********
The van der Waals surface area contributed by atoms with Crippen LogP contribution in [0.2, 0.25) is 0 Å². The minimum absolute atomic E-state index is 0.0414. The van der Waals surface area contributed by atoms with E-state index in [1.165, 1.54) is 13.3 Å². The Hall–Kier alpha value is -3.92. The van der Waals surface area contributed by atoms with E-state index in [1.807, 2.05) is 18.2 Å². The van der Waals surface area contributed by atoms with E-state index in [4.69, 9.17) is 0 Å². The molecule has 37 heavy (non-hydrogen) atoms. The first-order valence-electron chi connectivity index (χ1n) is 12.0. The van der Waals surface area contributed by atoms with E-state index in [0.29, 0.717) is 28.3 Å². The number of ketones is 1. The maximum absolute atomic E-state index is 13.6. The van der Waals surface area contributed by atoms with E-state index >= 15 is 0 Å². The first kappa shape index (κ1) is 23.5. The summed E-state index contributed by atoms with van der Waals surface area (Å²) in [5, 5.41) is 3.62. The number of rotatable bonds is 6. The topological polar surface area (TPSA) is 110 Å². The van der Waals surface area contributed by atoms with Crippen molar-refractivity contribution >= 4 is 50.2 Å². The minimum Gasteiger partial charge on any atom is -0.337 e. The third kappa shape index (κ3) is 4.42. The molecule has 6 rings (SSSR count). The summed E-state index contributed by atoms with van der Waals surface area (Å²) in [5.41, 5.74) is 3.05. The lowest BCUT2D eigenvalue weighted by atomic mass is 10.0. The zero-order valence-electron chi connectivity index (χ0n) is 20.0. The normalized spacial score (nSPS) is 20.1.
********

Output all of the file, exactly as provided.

The van der Waals surface area contributed by atoms with Crippen LogP contribution in [0.2, 0.25) is 0 Å². The minimum absolute atomic E-state index is 0.0414. The van der Waals surface area contributed by atoms with E-state index in [1.165, 1.54) is 13.3 Å². The Hall–Kier alpha value is -3.92. The van der Waals surface area contributed by atoms with E-state index in [1.807, 2.05) is 18.2 Å². The van der Waals surface area contributed by atoms with E-state index in [4.69, 9.17) is 0 Å². The molecule has 37 heavy (non-hydrogen) atoms. The first-order valence-electron chi connectivity index (χ1n) is 12.0. The van der Waals surface area contributed by atoms with E-state index in [0.29, 0.717) is 28.3 Å². The number of ketones is 1. The maximum absolute atomic E-state index is 13.6. The van der Waals surface area contributed by atoms with E-state index >= 15 is 0 Å². The first kappa shape index (κ1) is 23.5. The summed E-state index contributed by atoms with van der Waals surface area (Å²) in [5, 5.41) is 3.62. The number of rotatable bonds is 6. The topological polar surface area (TPSA) is 110 Å². The van der Waals surface area contributed by atoms with Crippen molar-refractivity contribution >= 4 is 50.2 Å². The minimum Gasteiger partial charge on any atom is -0.337 e. The third kappa shape index (κ3) is 4.42. The molecule has 6 rings (SSSR count). The summed E-state index contributed by atoms with van der Waals surface area (Å²) in [5.41, 5.74) is 3.05. The lowest BCUT2D eigenvalue weighted by atomic mass is 10.0. The zero-order valence-electron chi connectivity index (χ0n) is 20.0. The normalized spacial score (nSPS) is 20.1.